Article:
Friday, December 28, 2012

Clowes' Ghost World by Jeff La Croix

      The illustration in “Ghost World” is rather simple and straight-forward. It follows a traditional style, with very defined and repetitive frames. In this sense, it reads kind of like “Maus,” and nothing like “Blankets.” Characters are drawn with some level of detail so that their expressions are obvious. In contrast, the background rarely has much detail, only enough to let you know where the scenes are taking place. Uniquely, the background is always green, white, and black. While you couldn’t describe this piece as colored, it betrays the typical dichotomy of colorful images versus black and white. I think that the gratuitous use of green lightens the piece a bit. Replacing all of the green with gray scale might make the imagery a little heavier and therefore make the subject matter seem more self-important. This isn’t the case, though, as the plot is fairly mundane in its nature.
     Of all of the pieces that I have read for this course, I would suggest that “Ghost World” would translate most easily to other mediums. I suppose that makes sense, as it has since been made into a movie. The illustration, use of frames, and dialogue are fairly simple. I think that it works just fine as a graphic novel, but that it could easily work as a film or even traditional prose. The only thing that we really gain (in my opinion) over the traditional novel is the constant and humorous style changes that Enid goes through.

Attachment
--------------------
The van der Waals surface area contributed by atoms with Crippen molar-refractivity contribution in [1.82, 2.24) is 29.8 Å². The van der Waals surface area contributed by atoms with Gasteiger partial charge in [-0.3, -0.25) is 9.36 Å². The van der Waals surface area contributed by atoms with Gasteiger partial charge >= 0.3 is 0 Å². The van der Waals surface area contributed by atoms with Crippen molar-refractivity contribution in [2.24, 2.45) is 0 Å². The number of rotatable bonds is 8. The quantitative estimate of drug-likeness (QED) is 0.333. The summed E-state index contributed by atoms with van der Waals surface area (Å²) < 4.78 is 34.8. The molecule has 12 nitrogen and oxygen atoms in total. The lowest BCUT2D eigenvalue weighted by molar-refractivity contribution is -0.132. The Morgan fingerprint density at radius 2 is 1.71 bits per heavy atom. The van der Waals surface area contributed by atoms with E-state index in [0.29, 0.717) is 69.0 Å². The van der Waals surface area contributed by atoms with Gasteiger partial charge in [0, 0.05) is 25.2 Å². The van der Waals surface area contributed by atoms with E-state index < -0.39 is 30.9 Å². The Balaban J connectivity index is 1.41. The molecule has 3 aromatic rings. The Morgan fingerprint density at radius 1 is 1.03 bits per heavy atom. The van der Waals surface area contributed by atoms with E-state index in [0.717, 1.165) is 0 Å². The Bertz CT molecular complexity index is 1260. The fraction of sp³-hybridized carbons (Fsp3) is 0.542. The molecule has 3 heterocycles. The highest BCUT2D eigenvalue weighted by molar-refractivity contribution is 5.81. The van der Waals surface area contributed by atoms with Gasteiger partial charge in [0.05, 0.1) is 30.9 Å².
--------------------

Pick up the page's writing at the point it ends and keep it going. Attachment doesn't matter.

3.   “Ghost World” lacks an omniscient narrator, but instead relies entirely on conversation to tell the story. We never see any thoughts or any storytelling, it’s as if there is just a camera following Enid and Rebecca throughout their mostly unremarkable lives.

4.     The scene in which Rebecca and Enid are returning from Cavetown was the most prolific in the piece for me. Rebecca and Enid are arguing because Rebecca wants to follow Enid to college, and Enid is being rather weird about the whole thing. Throughout the entire book, they have been completely inseparable best friends. Rebecca wants to keep it that way, so she’s willing to move across the country to be with her. Enid finally tells her that it’s weird for her, because she wants to completely start over when she gets there. Rebecca following her means that her past is following her. All of the things that she’s done will live on with Rebecca in her new world. She cannot truly escape her old self, should Rebecca follow. Rebecca asks why she feels this way, saying that it doesn’t seem like her, to which Enid replies that she hates herself. In the next scene, we learn that Enid has failed the test required for her to get into school, and she will not be leaving after all.
After their argument, we only see Rebecca once more at Angel’s. She’s working. Enid and Rebecca only speak for a brief moment before Josh shows up, and it is made clear that he and Rebecca are to spend time with each other alone soon. We don’t know what has happened since they last saw one another, but the relationship between the two girls and Josh is never the same.

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